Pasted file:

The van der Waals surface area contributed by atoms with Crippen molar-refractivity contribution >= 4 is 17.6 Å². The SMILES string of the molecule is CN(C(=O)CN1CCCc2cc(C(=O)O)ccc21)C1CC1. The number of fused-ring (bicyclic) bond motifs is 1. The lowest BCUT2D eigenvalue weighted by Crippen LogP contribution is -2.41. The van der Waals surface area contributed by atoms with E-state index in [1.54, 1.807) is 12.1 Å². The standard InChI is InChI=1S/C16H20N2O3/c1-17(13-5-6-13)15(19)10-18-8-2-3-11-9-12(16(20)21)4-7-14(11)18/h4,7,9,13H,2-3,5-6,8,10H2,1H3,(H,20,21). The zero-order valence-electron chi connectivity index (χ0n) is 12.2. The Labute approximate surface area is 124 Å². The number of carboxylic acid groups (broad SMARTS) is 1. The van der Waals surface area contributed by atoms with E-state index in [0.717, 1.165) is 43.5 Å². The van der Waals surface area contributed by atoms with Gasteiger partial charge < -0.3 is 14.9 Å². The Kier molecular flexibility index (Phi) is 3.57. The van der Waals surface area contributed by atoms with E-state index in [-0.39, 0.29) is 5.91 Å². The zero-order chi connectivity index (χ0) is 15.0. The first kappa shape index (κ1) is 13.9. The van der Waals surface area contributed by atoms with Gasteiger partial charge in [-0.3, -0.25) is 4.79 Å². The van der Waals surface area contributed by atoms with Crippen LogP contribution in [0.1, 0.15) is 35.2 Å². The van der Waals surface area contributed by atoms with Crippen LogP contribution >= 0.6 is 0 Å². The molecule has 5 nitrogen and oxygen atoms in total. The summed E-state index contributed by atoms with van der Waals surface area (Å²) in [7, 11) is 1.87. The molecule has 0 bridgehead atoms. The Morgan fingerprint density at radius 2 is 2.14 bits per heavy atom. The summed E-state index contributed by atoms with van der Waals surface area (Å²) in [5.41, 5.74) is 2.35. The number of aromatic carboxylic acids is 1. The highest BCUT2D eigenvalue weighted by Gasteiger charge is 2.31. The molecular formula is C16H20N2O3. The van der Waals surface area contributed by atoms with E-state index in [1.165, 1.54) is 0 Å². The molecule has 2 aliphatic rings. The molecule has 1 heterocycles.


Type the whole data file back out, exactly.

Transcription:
The van der Waals surface area contributed by atoms with Crippen molar-refractivity contribution >= 4 is 17.6 Å². The SMILES string of the molecule is CN(C(=O)CN1CCCc2cc(C(=O)O)ccc21)C1CC1. The number of fused-ring (bicyclic) bond motifs is 1. The lowest BCUT2D eigenvalue weighted by Crippen LogP contribution is -2.41. The van der Waals surface area contributed by atoms with E-state index in [1.54, 1.807) is 12.1 Å². The standard InChI is InChI=1S/C16H20N2O3/c1-17(13-5-6-13)15(19)10-18-8-2-3-11-9-12(16(20)21)4-7-14(11)18/h4,7,9,13H,2-3,5-6,8,10H2,1H3,(H,20,21). The zero-order valence-electron chi connectivity index (χ0n) is 12.2. The Labute approximate surface area is 124 Å². The number of carboxylic acid groups (broad SMARTS) is 1. The van der Waals surface area contributed by atoms with E-state index in [0.717, 1.165) is 43.5 Å². The van der Waals surface area contributed by atoms with Gasteiger partial charge < -0.3 is 14.9 Å². The Kier molecular flexibility index (Phi) is 3.57. The van der Waals surface area contributed by atoms with E-state index in [-0.39, 0.29) is 5.91 Å². The zero-order chi connectivity index (χ0) is 15.0. The first kappa shape index (κ1) is 13.9. The van der Waals surface area contributed by atoms with Gasteiger partial charge in [-0.3, -0.25) is 4.79 Å². The van der Waals surface area contributed by atoms with Crippen LogP contribution in [0.1, 0.15) is 35.2 Å². The van der Waals surface area contributed by atoms with Crippen LogP contribution >= 0.6 is 0 Å². The molecule has 5 nitrogen and oxygen atoms in total. The summed E-state index contributed by atoms with van der Waals surface area (Å²) in [7, 11) is 1.87. The molecule has 0 bridgehead atoms. The Morgan fingerprint density at radius 2 is 2.14 bits per heavy atom. The summed E-state index contributed by atoms with van der Waals surface area (Å²) in [5.41, 5.74) is 2.35. The number of aromatic carboxylic acids is 1. The highest BCUT2D eigenvalue weighted by Gasteiger charge is 2.31. The molecular formula is C16H20N2O3. The van der Waals surface area contributed by atoms with E-state index in [1.165, 1.54) is 0 Å². The molecule has 2 aliphatic rings. The molecule has 1 heterocycles.